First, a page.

Events that happen today don’t always show their impact until later. Sometimes much, much later. Tsunamis can occur several hours after the initial earthquake. And, as much as markets have access to an over-abundance of information, the impacts of trends currently happening on the ground (or rather, under the ground) aren’t always obvious until they hit.
Take US crude production, for example. The story over 2018 and 2019 was the quick acceleration of American crude output, powered by the shale revolution. The US has now overtaken Saudi Arabia and Russia as the world’s number 1 oil producer. Total production blasted past the 12 mmb/d level in 2018, and heady forecasts predicted that output could comfortably reach 14 mmb/d by the end of 2020. The amount of US crude flowing – onshore and offshore – has upended world crude price dynamics, and also bestowed cheap fuel on the US, powering its economy. The trends have also spilled over in the gas markets, where the US is currently enjoying historically low natural gas prices domestically and in the process of transforming itself a major LNG exporter.
To assume this will continue is a fallacy. The scenario occurring today is happening because of what happened several years ago. Looking at the data of active US oil rigs available from Baker Hughes – which is taken as a proxy for the level of upstream activity in the country – and the US crude production numbers from the EIA shows an evident lag between the two indicators. There appears to be a two-year lag between activities in the drilling sector with impact on output. Between December 2016 and December 2017, when the active oil rig count increased by 272, crude oil production only increased by 1.18 mmb/d; but between December 2017 and December 2018, crude oil production jumped by 2.06 mmb/d. Between December 2017 and December 2018, when the active oil rig count growth slowed down to 128, crude oil production growth also slowed down to only 800,000 b/d between December 2018 and estimates for November 2019.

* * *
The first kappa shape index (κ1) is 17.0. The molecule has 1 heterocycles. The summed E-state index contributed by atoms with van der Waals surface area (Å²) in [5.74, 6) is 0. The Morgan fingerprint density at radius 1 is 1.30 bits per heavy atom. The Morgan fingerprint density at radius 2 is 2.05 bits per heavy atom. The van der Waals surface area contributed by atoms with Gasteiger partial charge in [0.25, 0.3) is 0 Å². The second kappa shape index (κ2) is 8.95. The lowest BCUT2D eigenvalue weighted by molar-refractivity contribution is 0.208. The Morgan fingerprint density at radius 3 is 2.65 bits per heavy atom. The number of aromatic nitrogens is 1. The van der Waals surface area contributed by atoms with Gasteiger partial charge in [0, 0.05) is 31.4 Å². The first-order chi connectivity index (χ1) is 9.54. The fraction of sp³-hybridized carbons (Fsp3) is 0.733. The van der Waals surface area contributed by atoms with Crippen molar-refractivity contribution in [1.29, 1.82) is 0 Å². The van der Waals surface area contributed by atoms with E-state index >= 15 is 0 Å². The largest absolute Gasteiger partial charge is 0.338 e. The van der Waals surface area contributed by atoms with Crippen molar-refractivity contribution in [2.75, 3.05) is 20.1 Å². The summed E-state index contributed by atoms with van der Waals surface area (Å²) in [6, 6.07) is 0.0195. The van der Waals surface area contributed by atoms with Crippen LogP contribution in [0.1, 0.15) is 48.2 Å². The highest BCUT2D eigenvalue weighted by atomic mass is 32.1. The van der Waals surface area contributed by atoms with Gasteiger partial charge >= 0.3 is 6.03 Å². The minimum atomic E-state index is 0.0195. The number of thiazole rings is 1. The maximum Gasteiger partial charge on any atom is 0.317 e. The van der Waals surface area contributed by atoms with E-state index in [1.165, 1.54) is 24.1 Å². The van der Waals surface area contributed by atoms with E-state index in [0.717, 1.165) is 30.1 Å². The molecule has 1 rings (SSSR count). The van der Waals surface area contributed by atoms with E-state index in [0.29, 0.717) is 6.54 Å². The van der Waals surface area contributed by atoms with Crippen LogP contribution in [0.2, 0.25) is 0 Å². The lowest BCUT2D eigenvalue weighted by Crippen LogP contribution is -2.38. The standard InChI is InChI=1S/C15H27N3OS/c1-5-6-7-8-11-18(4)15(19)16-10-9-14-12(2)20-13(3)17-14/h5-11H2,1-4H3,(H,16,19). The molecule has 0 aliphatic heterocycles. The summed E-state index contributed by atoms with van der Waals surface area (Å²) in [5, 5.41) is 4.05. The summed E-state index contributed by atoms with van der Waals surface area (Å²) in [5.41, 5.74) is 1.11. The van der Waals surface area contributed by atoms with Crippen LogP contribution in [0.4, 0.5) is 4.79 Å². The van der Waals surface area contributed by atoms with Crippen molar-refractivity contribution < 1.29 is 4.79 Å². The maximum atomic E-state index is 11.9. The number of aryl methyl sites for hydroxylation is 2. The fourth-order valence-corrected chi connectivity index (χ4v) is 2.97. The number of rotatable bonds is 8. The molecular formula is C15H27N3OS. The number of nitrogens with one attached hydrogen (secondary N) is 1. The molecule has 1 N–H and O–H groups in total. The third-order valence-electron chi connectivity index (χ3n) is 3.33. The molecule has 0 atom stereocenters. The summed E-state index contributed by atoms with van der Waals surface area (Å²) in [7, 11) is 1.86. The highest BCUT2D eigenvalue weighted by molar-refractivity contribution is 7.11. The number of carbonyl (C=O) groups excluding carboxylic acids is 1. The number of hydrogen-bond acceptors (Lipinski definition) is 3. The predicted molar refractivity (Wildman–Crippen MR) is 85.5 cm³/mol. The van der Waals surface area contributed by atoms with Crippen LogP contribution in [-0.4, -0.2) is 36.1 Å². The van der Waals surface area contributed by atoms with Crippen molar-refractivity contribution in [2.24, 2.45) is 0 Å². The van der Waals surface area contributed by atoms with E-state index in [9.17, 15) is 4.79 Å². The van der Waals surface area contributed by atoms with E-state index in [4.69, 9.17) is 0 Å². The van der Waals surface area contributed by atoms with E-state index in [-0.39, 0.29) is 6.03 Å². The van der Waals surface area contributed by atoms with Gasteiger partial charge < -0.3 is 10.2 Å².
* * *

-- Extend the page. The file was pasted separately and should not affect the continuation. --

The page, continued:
To be fair, there are many other factors that impact production. But the active oil rig count is a significant indicator, and indeed predictor, of future output. Which is why current trends in the US active rig count are worrying. Between December 2018 and November 2018, Baker Hughes reports that the active oil rig count in the US declined by 206 – a 31-month low. And the decline seems chronic. Within that data, much of that decline comes from onshore rigs, particularly in the Permian and Eagle Ford basins. At current trends, the oil rig count could fall below 600 by early 2020. Given that shale fields have a prolific initial production period, followed by a sharp decline, this is worrying. US oil production could actually decline in late 2020, early 2021.
Of course, there are other things to consider. Consolidation is ongoing in the Permian, which may be reducing rig count but increasing productivity. With the investment community has turned against shale, drying up capital, some small- and medium-scale drillers are going bust. These assets, sometimes in high-opportunity areas, are being plucked off, as the big guys – the ExxonMobils, the Chevrons and the BPs – move in. There are many reasons why the active rig count might be dropping, but the main reasons remains that drilling just isn’t as attractive anymore. That itself will never translate 1-to-1 to production trends, but it will have a definite material impact. A reversal in US oil production growth is unlikely; what’s more likely is that the explosive growth will slow down. In fact, it already is. An average production level of 13 mmb/d is still achievable within six months, but the 14 mmb/d level looks very far off. Don’t be fooled by the surface image of current US oil output. Trying times are coming, and if you paid attention to the indicators, you would have known it is coming… and can prepare for it.
US Active Oil Rig Count vs US Crude Production